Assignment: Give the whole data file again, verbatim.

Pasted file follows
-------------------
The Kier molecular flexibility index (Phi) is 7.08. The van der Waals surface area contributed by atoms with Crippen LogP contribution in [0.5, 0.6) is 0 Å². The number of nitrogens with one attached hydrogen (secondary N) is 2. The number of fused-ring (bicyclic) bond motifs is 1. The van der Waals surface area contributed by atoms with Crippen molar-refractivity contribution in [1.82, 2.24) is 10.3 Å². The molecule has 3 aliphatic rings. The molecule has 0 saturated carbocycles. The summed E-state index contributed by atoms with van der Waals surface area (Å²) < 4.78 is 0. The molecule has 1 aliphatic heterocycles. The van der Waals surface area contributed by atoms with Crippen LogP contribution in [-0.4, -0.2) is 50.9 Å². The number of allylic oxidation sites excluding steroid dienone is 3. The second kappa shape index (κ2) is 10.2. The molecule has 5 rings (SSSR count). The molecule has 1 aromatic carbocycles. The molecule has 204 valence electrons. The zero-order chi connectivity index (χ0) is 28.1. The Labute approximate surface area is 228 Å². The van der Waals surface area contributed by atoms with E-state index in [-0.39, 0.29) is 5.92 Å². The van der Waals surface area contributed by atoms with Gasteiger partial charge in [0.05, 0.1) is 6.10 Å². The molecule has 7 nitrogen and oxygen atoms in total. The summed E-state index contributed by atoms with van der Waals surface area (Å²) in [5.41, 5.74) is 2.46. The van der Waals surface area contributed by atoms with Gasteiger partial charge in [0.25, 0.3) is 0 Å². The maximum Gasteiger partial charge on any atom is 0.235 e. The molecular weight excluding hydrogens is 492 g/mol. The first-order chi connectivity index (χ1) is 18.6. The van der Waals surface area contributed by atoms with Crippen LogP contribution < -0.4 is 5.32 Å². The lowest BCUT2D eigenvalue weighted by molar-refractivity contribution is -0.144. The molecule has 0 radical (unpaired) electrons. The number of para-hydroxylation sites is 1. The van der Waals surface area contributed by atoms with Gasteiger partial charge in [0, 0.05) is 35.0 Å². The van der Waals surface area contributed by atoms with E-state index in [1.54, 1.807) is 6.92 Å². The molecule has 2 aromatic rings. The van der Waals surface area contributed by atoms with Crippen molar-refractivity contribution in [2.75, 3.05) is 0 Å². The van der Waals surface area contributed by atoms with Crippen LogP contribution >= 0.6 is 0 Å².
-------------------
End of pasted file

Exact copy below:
The Kier molecular flexibility index (Phi) is 7.08. The van der Waals surface area contributed by atoms with Crippen LogP contribution in [0.5, 0.6) is 0 Å². The number of nitrogens with one attached hydrogen (secondary N) is 2. The number of fused-ring (bicyclic) bond motifs is 1. The van der Waals surface area contributed by atoms with Crippen molar-refractivity contribution in [1.82, 2.24) is 10.3 Å². The molecule has 3 aliphatic rings. The molecule has 0 saturated carbocycles. The summed E-state index contributed by atoms with van der Waals surface area (Å²) < 4.78 is 0. The molecule has 1 aliphatic heterocycles. The van der Waals surface area contributed by atoms with Crippen LogP contribution in [-0.4, -0.2) is 50.9 Å². The number of allylic oxidation sites excluding steroid dienone is 3. The second kappa shape index (κ2) is 10.2. The molecule has 5 rings (SSSR count). The molecule has 1 aromatic carbocycles. The molecule has 204 valence electrons. The zero-order chi connectivity index (χ0) is 28.1. The Labute approximate surface area is 228 Å². The van der Waals surface area contributed by atoms with E-state index in [-0.39, 0.29) is 5.92 Å². The van der Waals surface area contributed by atoms with Gasteiger partial charge in [0.05, 0.1) is 6.10 Å². The molecule has 7 nitrogen and oxygen atoms in total. The summed E-state index contributed by atoms with van der Waals surface area (Å²) in [5.41, 5.74) is 2.46. The van der Waals surface area contributed by atoms with Gasteiger partial charge in [0.25, 0.3) is 0 Å². The maximum Gasteiger partial charge on any atom is 0.235 e. The molecular weight excluding hydrogens is 492 g/mol. The first-order chi connectivity index (χ1) is 18.6. The van der Waals surface area contributed by atoms with Crippen LogP contribution < -0.4 is 5.32 Å². The lowest BCUT2D eigenvalue weighted by molar-refractivity contribution is -0.144. The molecule has 0 radical (unpaired) electrons. The number of para-hydroxylation sites is 1. The van der Waals surface area contributed by atoms with Gasteiger partial charge in [0, 0.05) is 35.0 Å². The van der Waals surface area contributed by atoms with E-state index in [1.54, 1.807) is 6.92 Å². The molecule has 2 aromatic rings. The van der Waals surface area contributed by atoms with Crippen molar-refractivity contribution in [2.75, 3.05) is 0 Å². The van der Waals surface area contributed by atoms with Crippen LogP contribution >= 0.6 is 0 Å².